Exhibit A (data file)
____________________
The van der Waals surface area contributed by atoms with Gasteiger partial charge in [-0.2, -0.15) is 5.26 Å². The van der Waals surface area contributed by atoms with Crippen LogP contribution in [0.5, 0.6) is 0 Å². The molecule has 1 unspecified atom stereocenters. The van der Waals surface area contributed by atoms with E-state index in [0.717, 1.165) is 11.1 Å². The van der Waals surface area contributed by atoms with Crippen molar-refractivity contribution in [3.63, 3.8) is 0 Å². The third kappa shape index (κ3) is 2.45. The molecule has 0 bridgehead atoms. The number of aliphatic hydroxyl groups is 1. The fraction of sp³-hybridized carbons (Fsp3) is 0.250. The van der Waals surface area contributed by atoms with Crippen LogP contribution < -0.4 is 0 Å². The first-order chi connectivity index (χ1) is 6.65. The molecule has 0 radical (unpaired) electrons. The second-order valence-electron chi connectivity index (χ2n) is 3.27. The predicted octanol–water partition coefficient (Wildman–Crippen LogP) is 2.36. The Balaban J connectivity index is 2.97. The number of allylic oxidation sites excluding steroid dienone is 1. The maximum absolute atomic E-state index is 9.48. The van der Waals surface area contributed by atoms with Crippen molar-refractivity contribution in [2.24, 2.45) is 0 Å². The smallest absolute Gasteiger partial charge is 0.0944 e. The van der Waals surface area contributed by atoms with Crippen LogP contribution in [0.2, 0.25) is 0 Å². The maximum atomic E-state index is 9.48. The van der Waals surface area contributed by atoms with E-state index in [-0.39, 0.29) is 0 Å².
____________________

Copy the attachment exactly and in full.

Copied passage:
The van der Waals surface area contributed by atoms with Gasteiger partial charge in [-0.2, -0.15) is 5.26 Å². The van der Waals surface area contributed by atoms with Crippen LogP contribution in [0.5, 0.6) is 0 Å². The molecule has 1 unspecified atom stereocenters. The van der Waals surface area contributed by atoms with E-state index in [0.717, 1.165) is 11.1 Å². The van der Waals surface area contributed by atoms with Crippen molar-refractivity contribution in [3.63, 3.8) is 0 Å². The third kappa shape index (κ3) is 2.45. The molecule has 0 bridgehead atoms. The number of aliphatic hydroxyl groups is 1. The fraction of sp³-hybridized carbons (Fsp3) is 0.250. The van der Waals surface area contributed by atoms with Crippen LogP contribution < -0.4 is 0 Å². The first-order chi connectivity index (χ1) is 6.65. The molecule has 0 radical (unpaired) electrons. The second-order valence-electron chi connectivity index (χ2n) is 3.27. The predicted octanol–water partition coefficient (Wildman–Crippen LogP) is 2.36. The Balaban J connectivity index is 2.97. The number of allylic oxidation sites excluding steroid dienone is 1. The maximum absolute atomic E-state index is 9.48. The van der Waals surface area contributed by atoms with Crippen molar-refractivity contribution in [2.24, 2.45) is 0 Å². The smallest absolute Gasteiger partial charge is 0.0944 e. The van der Waals surface area contributed by atoms with Crippen LogP contribution in [0.2, 0.25) is 0 Å². The maximum atomic E-state index is 9.48. The van der Waals surface area contributed by atoms with E-state index in [-0.39, 0.29) is 0 Å².